• Induction only through NCC: While NCC should remain a voluntary option and should be made available to all the schools and colleges in the country, the entire recruitment in the armed forces, paramilitary forces and state police forces should be only through NCC qualified candidates. While making it mandatory, necessary relaxation should be made available to those who could not join NCC. This considered decision will avoid the unrest we are seeing in the case of the Agnipath scheme as those already part of the recruitment process have been left high and dry and only age relaxation of two years and that too as an afterthought has been given. This new process will ensure a large number of youths get connected to the armed forces. Besides, the majority of the expenditure incurred on them will be gainfully utilised for the organisations in which they will be inducted.

•  Integrated Employment Concept: Currently, all the organisations are having their own QR, method of recruitment and terms and conditions despite the majority of concerns being common. There is a need to look at these disparities for better models to evolve. The Agnipath scheme launched for the defence forces should be renamed Agnipath-1 and should be meant for defence forces as well as for the border guarding forces (BSF, ITBP, SSB), whereas Agnipath-2 should be for Central Armed Police Forces like CRPF, CISF as well as all the state police forces. Necessary modifications should be done wherein 25 per cent should be continued in the defence forces, 10 per cent in border guarding forces, 10 per cent each for other armed police forces and state police forces thus having surety for 55 per cent whereas the balance 45 per cent should be empowered enough to be useful to various organisations in the country. The percentages are merely suggestive and can be modified after a detailed examination, discussion and analysis.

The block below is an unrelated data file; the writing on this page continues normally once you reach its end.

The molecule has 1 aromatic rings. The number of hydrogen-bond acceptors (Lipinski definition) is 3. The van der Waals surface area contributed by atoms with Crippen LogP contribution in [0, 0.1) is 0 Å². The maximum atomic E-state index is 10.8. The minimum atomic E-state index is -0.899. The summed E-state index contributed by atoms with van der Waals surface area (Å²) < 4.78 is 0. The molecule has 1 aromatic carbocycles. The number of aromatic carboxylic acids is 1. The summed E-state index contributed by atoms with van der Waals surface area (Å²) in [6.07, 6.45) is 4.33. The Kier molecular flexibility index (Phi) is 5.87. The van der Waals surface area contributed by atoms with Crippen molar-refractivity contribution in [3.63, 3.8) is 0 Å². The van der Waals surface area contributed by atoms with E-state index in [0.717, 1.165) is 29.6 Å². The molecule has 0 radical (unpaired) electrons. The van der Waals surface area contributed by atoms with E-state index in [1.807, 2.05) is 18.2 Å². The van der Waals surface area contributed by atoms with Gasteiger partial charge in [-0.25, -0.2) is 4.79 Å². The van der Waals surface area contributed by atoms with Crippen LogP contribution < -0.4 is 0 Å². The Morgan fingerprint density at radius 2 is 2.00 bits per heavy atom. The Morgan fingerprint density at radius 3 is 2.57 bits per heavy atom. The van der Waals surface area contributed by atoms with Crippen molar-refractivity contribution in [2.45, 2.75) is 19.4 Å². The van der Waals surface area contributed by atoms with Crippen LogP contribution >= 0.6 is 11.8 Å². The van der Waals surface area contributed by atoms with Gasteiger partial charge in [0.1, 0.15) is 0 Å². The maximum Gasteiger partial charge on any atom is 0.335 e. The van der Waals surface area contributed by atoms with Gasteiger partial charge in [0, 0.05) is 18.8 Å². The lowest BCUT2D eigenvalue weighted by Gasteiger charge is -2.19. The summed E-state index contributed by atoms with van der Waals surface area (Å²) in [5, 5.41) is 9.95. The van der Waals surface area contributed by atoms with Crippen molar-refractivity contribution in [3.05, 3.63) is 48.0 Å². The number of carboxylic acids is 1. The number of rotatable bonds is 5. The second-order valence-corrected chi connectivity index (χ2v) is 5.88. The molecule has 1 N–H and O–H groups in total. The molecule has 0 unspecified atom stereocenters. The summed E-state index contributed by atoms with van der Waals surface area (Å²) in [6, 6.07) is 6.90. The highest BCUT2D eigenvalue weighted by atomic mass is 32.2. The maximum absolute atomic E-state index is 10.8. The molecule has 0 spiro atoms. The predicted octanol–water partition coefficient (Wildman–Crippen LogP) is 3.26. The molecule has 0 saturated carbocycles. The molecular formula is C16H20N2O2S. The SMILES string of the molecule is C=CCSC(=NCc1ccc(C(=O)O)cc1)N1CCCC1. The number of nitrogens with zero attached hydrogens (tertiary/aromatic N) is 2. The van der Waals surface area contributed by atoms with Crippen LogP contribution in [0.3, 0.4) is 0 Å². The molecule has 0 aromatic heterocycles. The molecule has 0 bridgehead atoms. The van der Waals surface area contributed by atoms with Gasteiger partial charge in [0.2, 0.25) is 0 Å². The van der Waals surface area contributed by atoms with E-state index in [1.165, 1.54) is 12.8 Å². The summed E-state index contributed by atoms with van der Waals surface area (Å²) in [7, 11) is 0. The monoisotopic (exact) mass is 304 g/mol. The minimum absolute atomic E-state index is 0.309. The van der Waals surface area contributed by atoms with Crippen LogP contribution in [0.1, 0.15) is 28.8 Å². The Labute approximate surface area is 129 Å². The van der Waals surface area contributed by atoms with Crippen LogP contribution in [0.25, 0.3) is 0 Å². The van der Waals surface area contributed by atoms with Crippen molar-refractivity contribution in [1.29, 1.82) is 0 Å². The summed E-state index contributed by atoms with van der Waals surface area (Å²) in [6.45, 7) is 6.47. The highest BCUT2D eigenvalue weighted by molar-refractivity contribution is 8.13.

It is felt that once these dots are connected, a better national picture will emerge. We will have strong armed forces and equally competent border guarding forces which is a crying need of this hour along with an energetic CAPF and state police force. It is the most economical model for getting a large pool of trained manpower if the need arises. The best will be on the table harmonising wasteful expenditure and the process.

Since a number of agitations have also erupted post announcement of Agnipath, the government must address the genuine aspirants of those candidates who had already entered the selection process rather than limiting it to merely an extension of two years of age. A larger canvas should be touched by connecting the dots as recommended.

The writer is a retired army veteran. Views expressed are personal.

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Agnipath scheme: A momentous decision and the way forward
Agnipath scheme: A momentous decision and the way forward